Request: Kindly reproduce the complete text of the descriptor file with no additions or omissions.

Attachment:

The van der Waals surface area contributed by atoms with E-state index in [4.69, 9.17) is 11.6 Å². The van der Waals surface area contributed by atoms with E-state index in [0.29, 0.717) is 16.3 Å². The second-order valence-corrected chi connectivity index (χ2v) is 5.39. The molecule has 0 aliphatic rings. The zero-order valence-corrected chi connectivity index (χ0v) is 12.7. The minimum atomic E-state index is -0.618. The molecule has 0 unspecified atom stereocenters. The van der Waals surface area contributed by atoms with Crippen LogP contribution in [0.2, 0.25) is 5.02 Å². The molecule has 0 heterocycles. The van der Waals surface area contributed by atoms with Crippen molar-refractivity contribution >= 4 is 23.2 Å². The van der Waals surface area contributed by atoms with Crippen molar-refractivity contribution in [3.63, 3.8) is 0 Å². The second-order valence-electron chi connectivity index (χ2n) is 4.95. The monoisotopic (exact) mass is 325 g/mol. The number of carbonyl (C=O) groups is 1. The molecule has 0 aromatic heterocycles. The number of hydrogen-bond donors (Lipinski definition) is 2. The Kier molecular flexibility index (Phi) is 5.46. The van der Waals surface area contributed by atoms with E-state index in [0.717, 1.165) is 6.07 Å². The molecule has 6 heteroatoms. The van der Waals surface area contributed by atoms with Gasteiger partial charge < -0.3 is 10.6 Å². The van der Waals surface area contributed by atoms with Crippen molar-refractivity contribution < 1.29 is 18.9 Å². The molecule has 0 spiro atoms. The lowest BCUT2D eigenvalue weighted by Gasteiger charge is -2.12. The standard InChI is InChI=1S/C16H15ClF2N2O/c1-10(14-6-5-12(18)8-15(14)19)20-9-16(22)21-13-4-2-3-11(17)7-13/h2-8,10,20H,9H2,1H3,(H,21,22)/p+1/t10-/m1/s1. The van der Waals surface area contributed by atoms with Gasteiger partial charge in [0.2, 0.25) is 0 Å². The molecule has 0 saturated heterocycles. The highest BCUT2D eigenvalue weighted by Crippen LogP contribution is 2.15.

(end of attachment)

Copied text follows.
The van der Waals surface area contributed by atoms with E-state index in [4.69, 9.17) is 11.6 Å². The van der Waals surface area contributed by atoms with E-state index in [0.29, 0.717) is 16.3 Å². The second-order valence-corrected chi connectivity index (χ2v) is 5.39. The molecule has 0 aliphatic rings. The zero-order valence-corrected chi connectivity index (χ0v) is 12.7. The minimum atomic E-state index is -0.618. The molecule has 0 unspecified atom stereocenters. The van der Waals surface area contributed by atoms with Crippen LogP contribution in [0.2, 0.25) is 5.02 Å². The molecule has 0 heterocycles. The van der Waals surface area contributed by atoms with Crippen molar-refractivity contribution >= 4 is 23.2 Å². The van der Waals surface area contributed by atoms with Crippen molar-refractivity contribution in [3.63, 3.8) is 0 Å². The second-order valence-electron chi connectivity index (χ2n) is 4.95. The monoisotopic (exact) mass is 325 g/mol. The number of carbonyl (C=O) groups is 1. The molecule has 0 aromatic heterocycles. The number of hydrogen-bond donors (Lipinski definition) is 2. The Kier molecular flexibility index (Phi) is 5.46. The van der Waals surface area contributed by atoms with E-state index in [0.717, 1.165) is 6.07 Å². The molecule has 6 heteroatoms. The van der Waals surface area contributed by atoms with Gasteiger partial charge < -0.3 is 10.6 Å². The van der Waals surface area contributed by atoms with Crippen molar-refractivity contribution < 1.29 is 18.9 Å². The molecule has 0 spiro atoms. The lowest BCUT2D eigenvalue weighted by Gasteiger charge is -2.12. The standard InChI is InChI=1S/C16H15ClF2N2O/c1-10(14-6-5-12(18)8-15(14)19)20-9-16(22)21-13-4-2-3-11(17)7-13/h2-8,10,20H,9H2,1H3,(H,21,22)/p+1/t10-/m1/s1. The van der Waals surface area contributed by atoms with Gasteiger partial charge in [0.2, 0.25) is 0 Å². The molecule has 0 saturated heterocycles. The highest BCUT2D eigenvalue weighted by Crippen LogP contribution is 2.15.